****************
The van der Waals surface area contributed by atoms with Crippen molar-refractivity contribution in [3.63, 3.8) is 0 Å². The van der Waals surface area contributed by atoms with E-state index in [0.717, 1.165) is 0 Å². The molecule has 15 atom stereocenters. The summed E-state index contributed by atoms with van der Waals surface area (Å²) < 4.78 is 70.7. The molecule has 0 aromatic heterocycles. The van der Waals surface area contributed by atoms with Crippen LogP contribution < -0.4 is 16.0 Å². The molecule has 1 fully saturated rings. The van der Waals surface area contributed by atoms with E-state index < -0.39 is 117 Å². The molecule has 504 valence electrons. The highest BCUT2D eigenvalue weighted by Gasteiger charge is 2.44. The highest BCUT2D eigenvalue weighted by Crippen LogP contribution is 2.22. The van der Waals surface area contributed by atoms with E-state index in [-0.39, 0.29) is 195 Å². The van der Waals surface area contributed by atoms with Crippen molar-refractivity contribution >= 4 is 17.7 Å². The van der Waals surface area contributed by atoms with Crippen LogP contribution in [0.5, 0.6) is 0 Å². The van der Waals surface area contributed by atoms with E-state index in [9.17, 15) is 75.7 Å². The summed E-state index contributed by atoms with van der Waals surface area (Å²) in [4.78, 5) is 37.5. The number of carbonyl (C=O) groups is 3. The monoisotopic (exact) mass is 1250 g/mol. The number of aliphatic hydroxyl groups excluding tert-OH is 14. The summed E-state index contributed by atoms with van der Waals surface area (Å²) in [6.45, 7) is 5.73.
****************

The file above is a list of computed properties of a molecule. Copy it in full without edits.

The van der Waals surface area contributed by atoms with Crippen molar-refractivity contribution in [3.63, 3.8) is 0 Å². The van der Waals surface area contributed by atoms with E-state index in [0.717, 1.165) is 0 Å². The molecule has 15 atom stereocenters. The summed E-state index contributed by atoms with van der Waals surface area (Å²) < 4.78 is 70.7. The molecule has 0 aromatic heterocycles. The van der Waals surface area contributed by atoms with Crippen LogP contribution < -0.4 is 16.0 Å². The molecule has 1 fully saturated rings. The van der Waals surface area contributed by atoms with E-state index < -0.39 is 117 Å². The molecule has 504 valence electrons. The highest BCUT2D eigenvalue weighted by Gasteiger charge is 2.44. The highest BCUT2D eigenvalue weighted by Crippen LogP contribution is 2.22. The van der Waals surface area contributed by atoms with E-state index in [-0.39, 0.29) is 195 Å². The van der Waals surface area contributed by atoms with Crippen molar-refractivity contribution >= 4 is 17.7 Å². The van der Waals surface area contributed by atoms with Crippen LogP contribution in [0.5, 0.6) is 0 Å². The van der Waals surface area contributed by atoms with E-state index in [9.17, 15) is 75.7 Å². The summed E-state index contributed by atoms with van der Waals surface area (Å²) in [4.78, 5) is 37.5. The number of carbonyl (C=O) groups is 3. The monoisotopic (exact) mass is 1250 g/mol. The number of aliphatic hydroxyl groups excluding tert-OH is 14. The summed E-state index contributed by atoms with van der Waals surface area (Å²) in [6.45, 7) is 5.73.